Our all-day training on Saturday went well. We had between 12 – 18 people throughout the day. We covered a lot of material in a relatively short time. Not exactly ideal learning conditions, but the counselors listened well and seemed to pick up the concepts of the counseling and program philosophy. They don’t show much expression, so it is hard to read them during the actual teaching time, but we had really good feedback after the training.

I’m writing on Monday evening – at the end of our first full day of camp. We had more campers show up this morning and are pretty much full. Space at the campsite is limited and that means we have to be creative about keeping them occupied. All the games will be played on a concrete pad about the size of a basketball court. The age spans of the campers run from 13 to 29 – pretty common for overseas camps.

On a sad note, we had an injury today – one of our team leaders fell hard during big ball volleyball and hurt his elbow. He is going to have to have surgery tomorrow and will miss the rest of camp.

Report by Matt Collier


I wouldn’t say camp went exactly like we planned. For one thing, we had a lot of older campers – many of them career singles with jobs and cars of their own. Because of that we kept having people drift in and out so it was hard to get continuity. The camp schedule went well enough after we made some adjustments. One major difference is that the folks here stay up much later than we do in the States – like 1 or 2 in the morning normally. We scheduled lights out for midnight – and made it our goal to tire them out so they would sleep – mission accomplished! But it ends up being a lot of extra free time. One adjustment we are planning on making for next year is to go against culture by limiting the age group to teens for the normal camp. We think that will solve some of the issues.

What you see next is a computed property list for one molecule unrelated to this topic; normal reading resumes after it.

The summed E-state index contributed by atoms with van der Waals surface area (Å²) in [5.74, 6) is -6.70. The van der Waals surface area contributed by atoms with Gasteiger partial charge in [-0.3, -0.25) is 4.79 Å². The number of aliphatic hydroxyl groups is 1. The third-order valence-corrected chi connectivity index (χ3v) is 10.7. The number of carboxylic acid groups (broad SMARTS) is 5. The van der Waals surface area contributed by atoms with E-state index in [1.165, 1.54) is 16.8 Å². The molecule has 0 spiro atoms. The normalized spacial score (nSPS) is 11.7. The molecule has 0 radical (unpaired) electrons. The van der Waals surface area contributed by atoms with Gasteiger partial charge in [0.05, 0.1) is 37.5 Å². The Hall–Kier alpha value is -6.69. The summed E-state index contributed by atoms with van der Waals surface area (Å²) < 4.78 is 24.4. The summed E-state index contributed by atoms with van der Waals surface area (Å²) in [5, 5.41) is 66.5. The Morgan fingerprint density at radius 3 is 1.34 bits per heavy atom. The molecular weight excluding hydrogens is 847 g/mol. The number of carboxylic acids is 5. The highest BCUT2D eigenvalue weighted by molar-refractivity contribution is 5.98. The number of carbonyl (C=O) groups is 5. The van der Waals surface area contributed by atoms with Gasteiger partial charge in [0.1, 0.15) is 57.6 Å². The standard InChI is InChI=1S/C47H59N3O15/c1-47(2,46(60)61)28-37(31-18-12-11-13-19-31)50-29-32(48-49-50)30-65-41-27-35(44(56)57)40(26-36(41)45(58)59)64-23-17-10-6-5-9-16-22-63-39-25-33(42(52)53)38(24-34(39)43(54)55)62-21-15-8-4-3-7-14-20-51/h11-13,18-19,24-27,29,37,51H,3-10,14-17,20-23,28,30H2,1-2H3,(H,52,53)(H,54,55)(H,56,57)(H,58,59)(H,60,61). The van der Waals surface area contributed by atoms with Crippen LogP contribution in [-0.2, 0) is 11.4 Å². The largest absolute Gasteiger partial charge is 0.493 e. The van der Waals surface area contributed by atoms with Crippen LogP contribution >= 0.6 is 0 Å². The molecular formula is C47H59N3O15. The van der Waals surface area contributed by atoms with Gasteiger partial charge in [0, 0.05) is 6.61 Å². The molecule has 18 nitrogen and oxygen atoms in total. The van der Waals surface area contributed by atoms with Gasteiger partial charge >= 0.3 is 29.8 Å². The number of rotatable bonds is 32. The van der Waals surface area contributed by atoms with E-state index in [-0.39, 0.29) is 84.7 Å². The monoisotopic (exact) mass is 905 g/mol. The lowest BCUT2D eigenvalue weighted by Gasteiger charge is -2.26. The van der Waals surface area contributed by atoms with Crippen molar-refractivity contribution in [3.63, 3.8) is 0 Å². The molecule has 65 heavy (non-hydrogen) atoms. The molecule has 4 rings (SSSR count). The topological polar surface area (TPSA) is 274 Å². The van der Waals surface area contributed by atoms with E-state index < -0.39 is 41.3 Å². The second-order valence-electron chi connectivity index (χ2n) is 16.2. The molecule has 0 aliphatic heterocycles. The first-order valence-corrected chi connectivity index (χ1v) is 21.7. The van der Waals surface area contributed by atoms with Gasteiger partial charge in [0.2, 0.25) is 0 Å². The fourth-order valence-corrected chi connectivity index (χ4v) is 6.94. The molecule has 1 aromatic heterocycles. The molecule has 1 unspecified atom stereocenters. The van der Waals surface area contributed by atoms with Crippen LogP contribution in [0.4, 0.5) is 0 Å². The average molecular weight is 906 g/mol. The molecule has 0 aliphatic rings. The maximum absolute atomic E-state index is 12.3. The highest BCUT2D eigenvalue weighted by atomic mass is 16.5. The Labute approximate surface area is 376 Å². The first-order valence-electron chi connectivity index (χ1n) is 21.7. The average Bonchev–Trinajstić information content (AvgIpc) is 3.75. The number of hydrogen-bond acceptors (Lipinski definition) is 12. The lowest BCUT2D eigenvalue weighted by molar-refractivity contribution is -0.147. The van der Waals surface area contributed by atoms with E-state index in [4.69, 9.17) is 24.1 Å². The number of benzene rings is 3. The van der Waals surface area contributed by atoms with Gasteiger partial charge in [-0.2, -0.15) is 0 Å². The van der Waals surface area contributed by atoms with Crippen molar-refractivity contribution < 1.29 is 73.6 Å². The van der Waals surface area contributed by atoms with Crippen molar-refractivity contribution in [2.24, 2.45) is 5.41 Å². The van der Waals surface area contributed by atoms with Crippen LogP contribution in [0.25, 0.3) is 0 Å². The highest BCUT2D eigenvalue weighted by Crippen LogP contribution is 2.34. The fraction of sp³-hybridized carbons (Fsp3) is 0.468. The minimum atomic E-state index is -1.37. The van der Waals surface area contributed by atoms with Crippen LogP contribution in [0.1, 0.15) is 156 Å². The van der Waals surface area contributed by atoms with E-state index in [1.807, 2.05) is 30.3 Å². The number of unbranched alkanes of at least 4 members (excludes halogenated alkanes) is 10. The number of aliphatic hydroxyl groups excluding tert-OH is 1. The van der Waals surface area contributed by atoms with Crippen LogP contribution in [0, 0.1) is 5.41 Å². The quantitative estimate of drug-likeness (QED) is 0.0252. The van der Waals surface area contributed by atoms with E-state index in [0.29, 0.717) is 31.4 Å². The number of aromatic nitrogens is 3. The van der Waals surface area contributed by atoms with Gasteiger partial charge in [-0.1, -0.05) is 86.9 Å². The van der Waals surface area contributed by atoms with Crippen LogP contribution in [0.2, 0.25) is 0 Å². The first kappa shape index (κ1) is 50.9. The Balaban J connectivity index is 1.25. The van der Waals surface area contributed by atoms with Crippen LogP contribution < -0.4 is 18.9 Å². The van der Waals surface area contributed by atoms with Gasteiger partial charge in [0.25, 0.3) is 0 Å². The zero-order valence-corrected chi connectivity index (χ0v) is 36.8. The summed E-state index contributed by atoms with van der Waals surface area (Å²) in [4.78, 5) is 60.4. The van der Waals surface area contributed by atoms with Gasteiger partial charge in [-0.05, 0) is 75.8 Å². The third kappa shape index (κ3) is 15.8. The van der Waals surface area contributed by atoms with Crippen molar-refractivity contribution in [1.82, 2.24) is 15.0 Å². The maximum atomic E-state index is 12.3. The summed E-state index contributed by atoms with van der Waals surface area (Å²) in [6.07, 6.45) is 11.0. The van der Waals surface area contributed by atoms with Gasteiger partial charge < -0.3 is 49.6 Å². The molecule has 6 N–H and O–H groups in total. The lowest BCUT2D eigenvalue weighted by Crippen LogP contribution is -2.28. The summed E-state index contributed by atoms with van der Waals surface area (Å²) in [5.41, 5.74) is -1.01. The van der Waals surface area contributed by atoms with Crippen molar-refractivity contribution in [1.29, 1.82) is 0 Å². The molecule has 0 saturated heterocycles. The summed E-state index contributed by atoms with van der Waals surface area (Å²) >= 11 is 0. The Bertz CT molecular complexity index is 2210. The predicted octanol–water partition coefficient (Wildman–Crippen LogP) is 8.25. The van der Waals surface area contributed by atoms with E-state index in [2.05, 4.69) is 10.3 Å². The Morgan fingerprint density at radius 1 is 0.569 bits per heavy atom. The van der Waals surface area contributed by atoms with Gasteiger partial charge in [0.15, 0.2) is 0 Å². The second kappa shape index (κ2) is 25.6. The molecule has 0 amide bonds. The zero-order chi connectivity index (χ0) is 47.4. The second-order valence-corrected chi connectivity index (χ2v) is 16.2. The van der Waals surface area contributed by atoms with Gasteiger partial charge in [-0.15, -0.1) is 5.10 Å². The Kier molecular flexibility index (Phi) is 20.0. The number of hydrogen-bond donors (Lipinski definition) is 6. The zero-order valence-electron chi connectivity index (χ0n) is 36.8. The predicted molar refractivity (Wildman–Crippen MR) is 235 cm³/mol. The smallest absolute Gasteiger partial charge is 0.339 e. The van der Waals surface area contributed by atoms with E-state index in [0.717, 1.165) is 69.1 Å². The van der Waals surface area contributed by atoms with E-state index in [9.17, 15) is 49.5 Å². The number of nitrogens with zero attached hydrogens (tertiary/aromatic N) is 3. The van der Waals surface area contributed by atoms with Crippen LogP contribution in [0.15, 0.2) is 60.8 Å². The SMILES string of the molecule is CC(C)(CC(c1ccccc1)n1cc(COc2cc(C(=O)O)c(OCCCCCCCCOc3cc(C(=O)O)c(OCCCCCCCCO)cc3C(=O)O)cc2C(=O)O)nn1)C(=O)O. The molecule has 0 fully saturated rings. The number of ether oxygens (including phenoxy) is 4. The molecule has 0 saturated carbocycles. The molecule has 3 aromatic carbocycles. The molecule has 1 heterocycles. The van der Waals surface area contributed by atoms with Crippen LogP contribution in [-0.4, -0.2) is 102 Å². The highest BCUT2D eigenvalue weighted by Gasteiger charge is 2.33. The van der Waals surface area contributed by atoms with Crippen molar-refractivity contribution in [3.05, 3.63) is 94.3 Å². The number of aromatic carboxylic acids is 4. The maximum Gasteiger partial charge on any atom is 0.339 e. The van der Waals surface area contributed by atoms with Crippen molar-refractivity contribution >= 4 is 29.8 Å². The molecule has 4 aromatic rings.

In spite of the challenges, the campers listened well in the services and God worked in hearts. We had at least two young people trust Christ as Savior: Serge and Rosette. Rosette listened well all week and responded with open eagerness. A young Muslim boy named Yamin came to camp very much opposed to Christianity. On the first day he was debating with everyone about why Islam is right. The second day, he listened to the gospel several times – during messages and personally from counselors and campers. He stopped arguing and started asking questions. On the last day, one of the pastors talked to him alone. He said that Yamin is confused and is not sure what to believe. He told him to go home and pray that God would show him the truth. Normally when a Muslim stops accepting things blindly and starts asking questions, it is only a matter of time until he accepts Christ. So please pray that God would continue working in his heart. His cousin also raised her hand to express interest in salvation, but as far as we know did not make a decision to follow Christ.

The Lord worked in the lives of many other campers as well. When I asked how they liked camp, they responded very positively. They are already talking about next year. God is working here in Lebanon!

Report by Matt Collier